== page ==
Excerpted from The Intersect, Washington Post, November 17, 2016
But in recent months, Horner has found the fake-news ecosystem growing more crowded, more political and vastly more influential: In March, Donald Trump’s son Eric and his then-campaign manager, Corey Lewandowski, even tweeted links to one of Horner’s faux-articles. His stories have also appeared as news on Google.
You mentioned Trump, and you’ve probably heard the argument, or the concern, that fake news somehow helped him get elected. What do you make of that?
My sites were picked up by Trump supporters all the time. I think Trump is in the White House because of me. His followers don’t fact-check anything — they’ll post everything, believe anything. His campaign manager posted my story about a protester getting paid $3,500 as fact. Like, I made that up. I posted a fake ad on Craigslist. Read the full article here.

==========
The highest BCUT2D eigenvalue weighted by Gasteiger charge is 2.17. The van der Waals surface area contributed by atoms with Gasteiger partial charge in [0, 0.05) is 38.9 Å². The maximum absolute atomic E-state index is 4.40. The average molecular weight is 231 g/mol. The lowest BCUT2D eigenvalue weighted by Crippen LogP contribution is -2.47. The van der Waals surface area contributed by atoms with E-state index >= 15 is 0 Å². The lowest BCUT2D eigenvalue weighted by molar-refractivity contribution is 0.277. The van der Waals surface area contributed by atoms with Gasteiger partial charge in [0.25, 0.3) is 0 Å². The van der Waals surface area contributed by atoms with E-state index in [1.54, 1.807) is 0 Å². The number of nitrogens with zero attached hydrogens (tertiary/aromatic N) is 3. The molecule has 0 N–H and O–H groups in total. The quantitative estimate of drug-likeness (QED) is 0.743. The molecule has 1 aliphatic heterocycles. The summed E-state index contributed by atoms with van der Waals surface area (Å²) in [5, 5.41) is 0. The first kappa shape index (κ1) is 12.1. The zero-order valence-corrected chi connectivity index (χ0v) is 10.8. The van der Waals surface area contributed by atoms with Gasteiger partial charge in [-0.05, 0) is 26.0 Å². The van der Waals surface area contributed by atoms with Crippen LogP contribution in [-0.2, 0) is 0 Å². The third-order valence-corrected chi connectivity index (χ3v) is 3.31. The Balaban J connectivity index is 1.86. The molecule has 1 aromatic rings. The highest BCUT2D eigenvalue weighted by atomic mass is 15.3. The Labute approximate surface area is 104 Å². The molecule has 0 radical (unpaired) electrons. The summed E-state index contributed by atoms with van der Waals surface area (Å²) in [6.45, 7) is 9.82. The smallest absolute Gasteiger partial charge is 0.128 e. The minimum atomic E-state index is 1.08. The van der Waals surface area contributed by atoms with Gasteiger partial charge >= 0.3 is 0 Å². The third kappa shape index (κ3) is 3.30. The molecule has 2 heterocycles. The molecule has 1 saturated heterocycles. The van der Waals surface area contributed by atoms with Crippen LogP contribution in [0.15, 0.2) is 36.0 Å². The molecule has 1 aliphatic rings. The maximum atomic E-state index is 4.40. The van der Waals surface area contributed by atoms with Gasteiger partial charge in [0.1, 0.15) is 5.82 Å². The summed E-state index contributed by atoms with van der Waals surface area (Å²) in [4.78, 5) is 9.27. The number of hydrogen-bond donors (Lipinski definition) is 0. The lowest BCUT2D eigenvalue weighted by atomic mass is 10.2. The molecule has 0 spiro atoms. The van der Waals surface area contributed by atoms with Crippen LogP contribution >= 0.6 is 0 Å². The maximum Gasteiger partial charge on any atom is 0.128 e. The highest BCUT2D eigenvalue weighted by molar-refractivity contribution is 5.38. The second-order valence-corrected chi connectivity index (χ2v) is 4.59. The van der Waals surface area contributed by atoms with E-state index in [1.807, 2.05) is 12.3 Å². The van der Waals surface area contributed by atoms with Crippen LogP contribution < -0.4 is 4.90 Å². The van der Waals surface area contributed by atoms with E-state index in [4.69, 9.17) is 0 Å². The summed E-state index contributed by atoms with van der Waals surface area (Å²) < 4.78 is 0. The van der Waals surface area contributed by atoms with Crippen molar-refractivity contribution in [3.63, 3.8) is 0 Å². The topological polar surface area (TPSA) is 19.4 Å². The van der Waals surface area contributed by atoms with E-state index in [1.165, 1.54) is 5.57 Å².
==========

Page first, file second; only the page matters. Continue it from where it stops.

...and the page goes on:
Donald Trump and family, including son Eric and those within the Trump circle are known to consistently re-tweet unknown sources. This example above shows a blatant disregard for fact-checking by the sender of the truth. What are the responsibilities of surrogates to the now-president-elect Trump? Would transmitting this information be considered a lie? Please comment below.